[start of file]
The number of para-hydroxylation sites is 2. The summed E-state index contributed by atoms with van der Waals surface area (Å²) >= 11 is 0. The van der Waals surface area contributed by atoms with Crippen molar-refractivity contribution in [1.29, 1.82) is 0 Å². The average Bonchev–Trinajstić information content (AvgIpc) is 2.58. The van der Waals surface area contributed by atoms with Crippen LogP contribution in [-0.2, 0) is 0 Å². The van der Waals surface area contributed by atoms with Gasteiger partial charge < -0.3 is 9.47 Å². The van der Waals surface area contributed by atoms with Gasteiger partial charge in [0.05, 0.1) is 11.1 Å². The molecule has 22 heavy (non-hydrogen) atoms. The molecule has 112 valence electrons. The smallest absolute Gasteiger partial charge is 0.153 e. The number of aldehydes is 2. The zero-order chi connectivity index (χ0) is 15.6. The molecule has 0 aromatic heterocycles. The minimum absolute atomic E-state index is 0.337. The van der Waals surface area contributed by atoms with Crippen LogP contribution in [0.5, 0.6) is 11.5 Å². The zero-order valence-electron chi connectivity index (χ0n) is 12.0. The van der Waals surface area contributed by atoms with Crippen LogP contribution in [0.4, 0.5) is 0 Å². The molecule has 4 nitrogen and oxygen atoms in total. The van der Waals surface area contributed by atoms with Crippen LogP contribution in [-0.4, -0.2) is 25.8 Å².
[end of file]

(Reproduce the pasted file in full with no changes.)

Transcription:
The number of para-hydroxylation sites is 2. The summed E-state index contributed by atoms with van der Waals surface area (Å²) >= 11 is 0. The van der Waals surface area contributed by atoms with Crippen molar-refractivity contribution in [1.29, 1.82) is 0 Å². The average Bonchev–Trinajstić information content (AvgIpc) is 2.58. The van der Waals surface area contributed by atoms with Crippen LogP contribution in [-0.2, 0) is 0 Å². The van der Waals surface area contributed by atoms with Gasteiger partial charge < -0.3 is 9.47 Å². The van der Waals surface area contributed by atoms with Gasteiger partial charge in [0.05, 0.1) is 11.1 Å². The molecule has 22 heavy (non-hydrogen) atoms. The molecule has 112 valence electrons. The smallest absolute Gasteiger partial charge is 0.153 e. The number of aldehydes is 2. The zero-order chi connectivity index (χ0) is 15.6. The molecule has 0 aromatic heterocycles. The minimum absolute atomic E-state index is 0.337. The van der Waals surface area contributed by atoms with Crippen LogP contribution in [0.5, 0.6) is 11.5 Å². The zero-order valence-electron chi connectivity index (χ0n) is 12.0. The van der Waals surface area contributed by atoms with Crippen LogP contribution in [0.4, 0.5) is 0 Å². The molecule has 4 nitrogen and oxygen atoms in total. The van der Waals surface area contributed by atoms with Crippen LogP contribution in [-0.4, -0.2) is 25.8 Å².